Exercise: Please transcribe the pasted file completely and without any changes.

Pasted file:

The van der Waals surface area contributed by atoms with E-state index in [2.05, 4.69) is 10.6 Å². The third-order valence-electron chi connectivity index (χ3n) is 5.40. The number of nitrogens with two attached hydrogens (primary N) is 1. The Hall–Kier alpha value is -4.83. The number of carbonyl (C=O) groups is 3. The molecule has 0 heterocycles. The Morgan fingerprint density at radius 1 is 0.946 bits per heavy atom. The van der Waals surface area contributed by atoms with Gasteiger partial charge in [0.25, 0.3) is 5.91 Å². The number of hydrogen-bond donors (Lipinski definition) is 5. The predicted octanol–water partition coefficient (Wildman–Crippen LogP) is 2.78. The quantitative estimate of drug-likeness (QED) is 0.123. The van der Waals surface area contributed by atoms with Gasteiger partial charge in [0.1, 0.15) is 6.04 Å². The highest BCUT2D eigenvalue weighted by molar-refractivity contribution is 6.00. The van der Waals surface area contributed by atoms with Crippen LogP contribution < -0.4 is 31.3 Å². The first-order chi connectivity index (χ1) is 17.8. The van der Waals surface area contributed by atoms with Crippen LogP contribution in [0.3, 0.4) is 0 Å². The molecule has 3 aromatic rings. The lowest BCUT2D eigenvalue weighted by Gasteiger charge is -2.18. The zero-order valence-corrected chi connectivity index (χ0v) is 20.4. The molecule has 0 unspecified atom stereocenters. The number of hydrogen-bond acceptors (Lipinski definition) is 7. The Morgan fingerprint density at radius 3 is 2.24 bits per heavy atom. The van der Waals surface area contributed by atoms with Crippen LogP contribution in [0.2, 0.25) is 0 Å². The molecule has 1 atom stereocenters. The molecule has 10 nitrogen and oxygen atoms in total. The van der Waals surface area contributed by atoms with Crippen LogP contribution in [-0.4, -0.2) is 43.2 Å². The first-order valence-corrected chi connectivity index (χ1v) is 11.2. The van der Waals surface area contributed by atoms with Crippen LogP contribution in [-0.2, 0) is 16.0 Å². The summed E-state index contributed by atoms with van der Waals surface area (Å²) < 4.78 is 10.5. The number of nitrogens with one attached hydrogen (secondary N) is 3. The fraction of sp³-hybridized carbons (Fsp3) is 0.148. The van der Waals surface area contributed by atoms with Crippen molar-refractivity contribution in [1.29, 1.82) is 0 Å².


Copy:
The van der Waals surface area contributed by atoms with E-state index in [2.05, 4.69) is 10.6 Å². The third-order valence-electron chi connectivity index (χ3n) is 5.40. The number of nitrogens with two attached hydrogens (primary N) is 1. The Hall–Kier alpha value is -4.83. The number of carbonyl (C=O) groups is 3. The molecule has 0 heterocycles. The Morgan fingerprint density at radius 1 is 0.946 bits per heavy atom. The van der Waals surface area contributed by atoms with Gasteiger partial charge in [0.25, 0.3) is 5.91 Å². The number of hydrogen-bond donors (Lipinski definition) is 5. The predicted octanol–water partition coefficient (Wildman–Crippen LogP) is 2.78. The quantitative estimate of drug-likeness (QED) is 0.123. The van der Waals surface area contributed by atoms with Gasteiger partial charge in [0.1, 0.15) is 6.04 Å². The highest BCUT2D eigenvalue weighted by molar-refractivity contribution is 6.00. The van der Waals surface area contributed by atoms with Crippen LogP contribution < -0.4 is 31.3 Å². The first-order chi connectivity index (χ1) is 17.8. The van der Waals surface area contributed by atoms with Crippen LogP contribution in [0.3, 0.4) is 0 Å². The molecule has 3 aromatic rings. The lowest BCUT2D eigenvalue weighted by Gasteiger charge is -2.18. The zero-order valence-corrected chi connectivity index (χ0v) is 20.4. The molecule has 0 unspecified atom stereocenters. The number of hydrogen-bond acceptors (Lipinski definition) is 7. The Morgan fingerprint density at radius 3 is 2.24 bits per heavy atom. The van der Waals surface area contributed by atoms with Crippen LogP contribution in [0.2, 0.25) is 0 Å². The molecule has 1 atom stereocenters. The molecule has 10 nitrogen and oxygen atoms in total. The van der Waals surface area contributed by atoms with Crippen LogP contribution in [-0.4, -0.2) is 43.2 Å². The first-order valence-corrected chi connectivity index (χ1v) is 11.2. The van der Waals surface area contributed by atoms with Crippen LogP contribution in [-0.2, 0) is 16.0 Å². The summed E-state index contributed by atoms with van der Waals surface area (Å²) < 4.78 is 10.5. The number of nitrogens with one attached hydrogen (secondary N) is 3. The fraction of sp³-hybridized carbons (Fsp3) is 0.148. The van der Waals surface area contributed by atoms with Crippen molar-refractivity contribution in [1.29, 1.82) is 0 Å².